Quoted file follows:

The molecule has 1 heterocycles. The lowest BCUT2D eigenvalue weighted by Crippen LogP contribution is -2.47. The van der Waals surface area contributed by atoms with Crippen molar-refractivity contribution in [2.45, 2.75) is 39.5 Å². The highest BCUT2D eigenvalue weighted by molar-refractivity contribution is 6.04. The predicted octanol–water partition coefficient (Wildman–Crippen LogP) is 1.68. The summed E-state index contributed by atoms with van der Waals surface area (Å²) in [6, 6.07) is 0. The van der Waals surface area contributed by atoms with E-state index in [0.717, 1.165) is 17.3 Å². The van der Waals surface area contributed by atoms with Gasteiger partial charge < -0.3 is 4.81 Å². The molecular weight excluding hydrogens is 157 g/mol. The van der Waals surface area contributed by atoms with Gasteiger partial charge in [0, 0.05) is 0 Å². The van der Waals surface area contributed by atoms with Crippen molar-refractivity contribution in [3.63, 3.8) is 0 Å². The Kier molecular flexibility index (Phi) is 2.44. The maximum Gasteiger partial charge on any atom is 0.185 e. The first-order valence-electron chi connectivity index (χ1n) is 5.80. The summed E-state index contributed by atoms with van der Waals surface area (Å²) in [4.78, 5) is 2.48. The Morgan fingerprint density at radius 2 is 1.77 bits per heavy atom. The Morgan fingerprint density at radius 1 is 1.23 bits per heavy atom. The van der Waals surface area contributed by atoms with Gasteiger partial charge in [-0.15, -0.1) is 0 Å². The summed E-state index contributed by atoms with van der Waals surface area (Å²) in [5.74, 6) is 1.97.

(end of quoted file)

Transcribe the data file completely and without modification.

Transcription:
The molecule has 1 heterocycles. The lowest BCUT2D eigenvalue weighted by Crippen LogP contribution is -2.47. The van der Waals surface area contributed by atoms with Crippen molar-refractivity contribution in [2.45, 2.75) is 39.5 Å². The highest BCUT2D eigenvalue weighted by molar-refractivity contribution is 6.04. The predicted octanol–water partition coefficient (Wildman–Crippen LogP) is 1.68. The summed E-state index contributed by atoms with van der Waals surface area (Å²) in [6, 6.07) is 0. The van der Waals surface area contributed by atoms with E-state index in [0.717, 1.165) is 17.3 Å². The van der Waals surface area contributed by atoms with Gasteiger partial charge < -0.3 is 4.81 Å². The molecular weight excluding hydrogens is 157 g/mol. The van der Waals surface area contributed by atoms with Gasteiger partial charge in [0, 0.05) is 0 Å². The van der Waals surface area contributed by atoms with Crippen molar-refractivity contribution in [3.63, 3.8) is 0 Å². The Kier molecular flexibility index (Phi) is 2.44. The maximum Gasteiger partial charge on any atom is 0.185 e. The first-order valence-electron chi connectivity index (χ1n) is 5.80. The summed E-state index contributed by atoms with van der Waals surface area (Å²) in [4.78, 5) is 2.48. The Morgan fingerprint density at radius 2 is 1.77 bits per heavy atom. The Morgan fingerprint density at radius 1 is 1.23 bits per heavy atom. The van der Waals surface area contributed by atoms with Gasteiger partial charge in [-0.15, -0.1) is 0 Å². The summed E-state index contributed by atoms with van der Waals surface area (Å²) in [5.74, 6) is 1.97.